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Ann, Wife of Thomas Baugh

I have moved this site to a blog called Baugh Family Genealogy so that multiple people can edit and add notes.

We think Thomas Baugh's wife Ann is Ann Austin because her children who lived with her for years used this name for her. She was seal to Thomas on June 1, 1894 in the Logan Temple. This record is found in Book D, page 294, Sealings for the Dead. Below is the transcription.

The marriage records show that Thomas Baugh's wife Ann was Ann Allen of St. Nicholas, Rochester, Kent.  Below is the parish record of the marriage. Ann made her mark with an X, like most of the brides in the registry who probably couldn't write. There are two witnesses. One we believe to be her father, and the other is a church official who witnessed most of the marriages. I looked through the registry and found that some marriages were witnessed by fathers but most where not.

I am troubled that these records don't agree. It seems impossible that George Thomas Baugh wouldn't know his mother's family name, but it seems equally unlikely that the wrong name would be used on the marriage license, which both Ann's new husband and father signed.

I checked microfilm rolls 992531-992533 for marriage banns in St. Nicholoas, but found no bann records after 1779. Next I will check for banns in Thomas's parish of Queenborough, Kent.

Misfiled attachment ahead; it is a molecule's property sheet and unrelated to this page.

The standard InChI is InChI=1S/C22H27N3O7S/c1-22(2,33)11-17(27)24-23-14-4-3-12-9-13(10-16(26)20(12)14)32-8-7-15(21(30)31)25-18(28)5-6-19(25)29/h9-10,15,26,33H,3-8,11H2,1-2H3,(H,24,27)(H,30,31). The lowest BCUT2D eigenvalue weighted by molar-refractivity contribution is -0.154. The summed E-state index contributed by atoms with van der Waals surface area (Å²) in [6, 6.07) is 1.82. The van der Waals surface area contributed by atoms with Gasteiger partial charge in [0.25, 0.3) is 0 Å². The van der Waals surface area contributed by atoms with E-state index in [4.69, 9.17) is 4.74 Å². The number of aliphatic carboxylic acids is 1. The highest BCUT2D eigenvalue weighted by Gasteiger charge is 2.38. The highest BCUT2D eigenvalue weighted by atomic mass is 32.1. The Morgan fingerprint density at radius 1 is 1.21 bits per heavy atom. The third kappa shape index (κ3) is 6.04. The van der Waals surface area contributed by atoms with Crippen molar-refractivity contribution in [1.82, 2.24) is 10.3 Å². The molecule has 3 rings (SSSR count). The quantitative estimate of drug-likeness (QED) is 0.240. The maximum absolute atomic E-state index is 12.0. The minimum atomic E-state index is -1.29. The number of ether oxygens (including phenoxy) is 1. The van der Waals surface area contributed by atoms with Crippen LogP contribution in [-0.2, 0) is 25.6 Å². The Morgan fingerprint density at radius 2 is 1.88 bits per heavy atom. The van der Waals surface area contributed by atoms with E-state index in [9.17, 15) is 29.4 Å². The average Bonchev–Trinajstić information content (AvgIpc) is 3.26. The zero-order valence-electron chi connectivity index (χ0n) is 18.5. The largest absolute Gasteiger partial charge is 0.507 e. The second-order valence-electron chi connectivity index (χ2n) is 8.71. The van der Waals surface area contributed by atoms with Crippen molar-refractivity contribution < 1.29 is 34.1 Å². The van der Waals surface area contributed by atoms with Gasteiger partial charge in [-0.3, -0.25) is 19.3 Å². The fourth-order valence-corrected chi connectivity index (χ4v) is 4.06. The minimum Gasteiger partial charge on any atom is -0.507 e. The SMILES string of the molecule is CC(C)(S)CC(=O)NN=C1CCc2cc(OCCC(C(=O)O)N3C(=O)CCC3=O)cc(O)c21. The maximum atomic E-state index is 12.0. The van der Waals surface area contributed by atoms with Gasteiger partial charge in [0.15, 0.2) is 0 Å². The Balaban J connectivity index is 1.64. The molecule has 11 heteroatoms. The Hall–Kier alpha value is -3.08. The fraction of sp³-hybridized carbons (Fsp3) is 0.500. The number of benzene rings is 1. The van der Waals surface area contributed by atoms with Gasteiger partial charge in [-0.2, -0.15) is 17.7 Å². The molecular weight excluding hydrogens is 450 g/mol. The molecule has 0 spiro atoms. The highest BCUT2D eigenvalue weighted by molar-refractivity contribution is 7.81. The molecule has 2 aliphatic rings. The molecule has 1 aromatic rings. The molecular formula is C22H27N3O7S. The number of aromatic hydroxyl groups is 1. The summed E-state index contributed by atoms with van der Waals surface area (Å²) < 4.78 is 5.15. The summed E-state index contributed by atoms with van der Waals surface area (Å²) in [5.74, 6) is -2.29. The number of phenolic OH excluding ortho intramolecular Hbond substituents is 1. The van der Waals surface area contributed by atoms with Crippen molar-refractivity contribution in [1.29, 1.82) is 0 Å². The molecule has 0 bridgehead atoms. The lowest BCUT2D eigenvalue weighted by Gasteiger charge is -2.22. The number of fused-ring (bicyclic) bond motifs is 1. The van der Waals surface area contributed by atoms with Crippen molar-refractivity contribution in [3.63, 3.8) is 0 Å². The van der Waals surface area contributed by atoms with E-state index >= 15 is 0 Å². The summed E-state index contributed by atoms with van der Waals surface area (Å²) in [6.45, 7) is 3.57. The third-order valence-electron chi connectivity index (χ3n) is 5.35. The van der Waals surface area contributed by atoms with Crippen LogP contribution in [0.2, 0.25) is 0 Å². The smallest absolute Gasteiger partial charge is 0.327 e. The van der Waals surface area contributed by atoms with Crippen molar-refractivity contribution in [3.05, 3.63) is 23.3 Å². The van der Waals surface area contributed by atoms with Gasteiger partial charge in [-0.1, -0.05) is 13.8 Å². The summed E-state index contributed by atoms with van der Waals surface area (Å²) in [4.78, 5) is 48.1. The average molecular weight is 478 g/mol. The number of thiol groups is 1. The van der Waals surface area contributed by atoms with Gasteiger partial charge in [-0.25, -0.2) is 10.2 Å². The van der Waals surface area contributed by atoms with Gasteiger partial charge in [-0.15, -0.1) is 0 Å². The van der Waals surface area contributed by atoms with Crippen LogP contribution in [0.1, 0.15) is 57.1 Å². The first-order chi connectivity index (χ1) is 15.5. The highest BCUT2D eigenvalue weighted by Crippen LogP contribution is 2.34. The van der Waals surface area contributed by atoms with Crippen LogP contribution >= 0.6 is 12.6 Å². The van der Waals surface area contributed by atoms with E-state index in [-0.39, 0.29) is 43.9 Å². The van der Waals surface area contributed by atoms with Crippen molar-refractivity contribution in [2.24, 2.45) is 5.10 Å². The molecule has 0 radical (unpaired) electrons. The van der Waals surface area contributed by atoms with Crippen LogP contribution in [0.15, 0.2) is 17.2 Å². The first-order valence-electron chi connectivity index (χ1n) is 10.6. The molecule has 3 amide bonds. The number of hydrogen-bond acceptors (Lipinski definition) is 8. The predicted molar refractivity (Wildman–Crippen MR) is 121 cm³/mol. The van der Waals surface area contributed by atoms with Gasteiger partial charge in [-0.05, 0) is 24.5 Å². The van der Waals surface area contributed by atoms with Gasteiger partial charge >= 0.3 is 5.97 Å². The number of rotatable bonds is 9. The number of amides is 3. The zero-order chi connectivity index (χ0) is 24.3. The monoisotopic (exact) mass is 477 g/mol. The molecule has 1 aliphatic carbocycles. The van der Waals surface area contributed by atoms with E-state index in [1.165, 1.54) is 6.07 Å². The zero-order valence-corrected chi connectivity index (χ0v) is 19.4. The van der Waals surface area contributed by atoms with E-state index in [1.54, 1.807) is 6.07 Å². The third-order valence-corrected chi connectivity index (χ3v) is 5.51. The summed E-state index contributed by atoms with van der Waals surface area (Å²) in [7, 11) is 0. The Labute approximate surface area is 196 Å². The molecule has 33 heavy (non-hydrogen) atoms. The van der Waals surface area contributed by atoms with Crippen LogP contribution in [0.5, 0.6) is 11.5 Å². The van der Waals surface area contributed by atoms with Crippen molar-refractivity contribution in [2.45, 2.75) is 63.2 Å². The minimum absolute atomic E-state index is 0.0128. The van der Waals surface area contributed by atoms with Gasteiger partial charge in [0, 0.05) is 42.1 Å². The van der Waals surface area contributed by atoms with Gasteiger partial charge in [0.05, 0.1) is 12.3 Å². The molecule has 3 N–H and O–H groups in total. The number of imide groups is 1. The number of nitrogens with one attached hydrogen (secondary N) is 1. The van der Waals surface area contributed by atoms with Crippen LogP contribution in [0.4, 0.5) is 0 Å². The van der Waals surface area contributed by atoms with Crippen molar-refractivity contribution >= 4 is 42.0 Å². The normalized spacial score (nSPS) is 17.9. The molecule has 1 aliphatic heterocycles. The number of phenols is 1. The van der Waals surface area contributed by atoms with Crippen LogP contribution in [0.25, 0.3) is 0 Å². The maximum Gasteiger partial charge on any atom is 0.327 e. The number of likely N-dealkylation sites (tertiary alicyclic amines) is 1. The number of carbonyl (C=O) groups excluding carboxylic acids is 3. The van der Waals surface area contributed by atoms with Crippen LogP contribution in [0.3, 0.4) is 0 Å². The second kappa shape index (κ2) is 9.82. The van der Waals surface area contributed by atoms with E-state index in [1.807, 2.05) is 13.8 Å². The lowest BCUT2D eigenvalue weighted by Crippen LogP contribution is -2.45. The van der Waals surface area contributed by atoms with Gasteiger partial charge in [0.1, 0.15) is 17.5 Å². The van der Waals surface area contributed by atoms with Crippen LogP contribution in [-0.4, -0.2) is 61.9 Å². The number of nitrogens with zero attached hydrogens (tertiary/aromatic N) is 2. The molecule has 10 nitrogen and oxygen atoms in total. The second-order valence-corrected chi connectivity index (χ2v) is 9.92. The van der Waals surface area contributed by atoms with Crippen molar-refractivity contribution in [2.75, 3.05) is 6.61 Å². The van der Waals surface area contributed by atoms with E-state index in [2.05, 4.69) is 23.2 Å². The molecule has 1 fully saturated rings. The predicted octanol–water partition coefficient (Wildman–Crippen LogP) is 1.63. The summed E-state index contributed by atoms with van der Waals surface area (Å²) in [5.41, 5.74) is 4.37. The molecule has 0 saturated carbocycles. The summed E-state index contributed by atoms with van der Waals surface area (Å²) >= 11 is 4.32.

The Bishop's record, a copy of parish records, also shows Ann's name as Allen.  See below.

As to Ann's birth date and place, the 1841 and 1851 censuses list her as 60 and 70 respectively. Looking at other census records, it appears that it was common to round older ages.

 

The 1861 Census shows her living with George's family, and that show was born in Kent.

 

Ann's death certificate shows her dying 25 January 1871 at age 93 years. A document that I haven't seen may say she was 93 years, 11 months, 15 days at death which would mean Ann was born 10 February 1777. 

The census lists Ann as coming from Sutton. There is a village called Sutton in Kent near Dover. However, there was also a Lathe of Sutton that comprised Western Kent, a sort of sub-county that may have included Rochester. I need to learn what was considered the Lathe of Sutton in the 18th century.

I am looking for Ann's Christening records.

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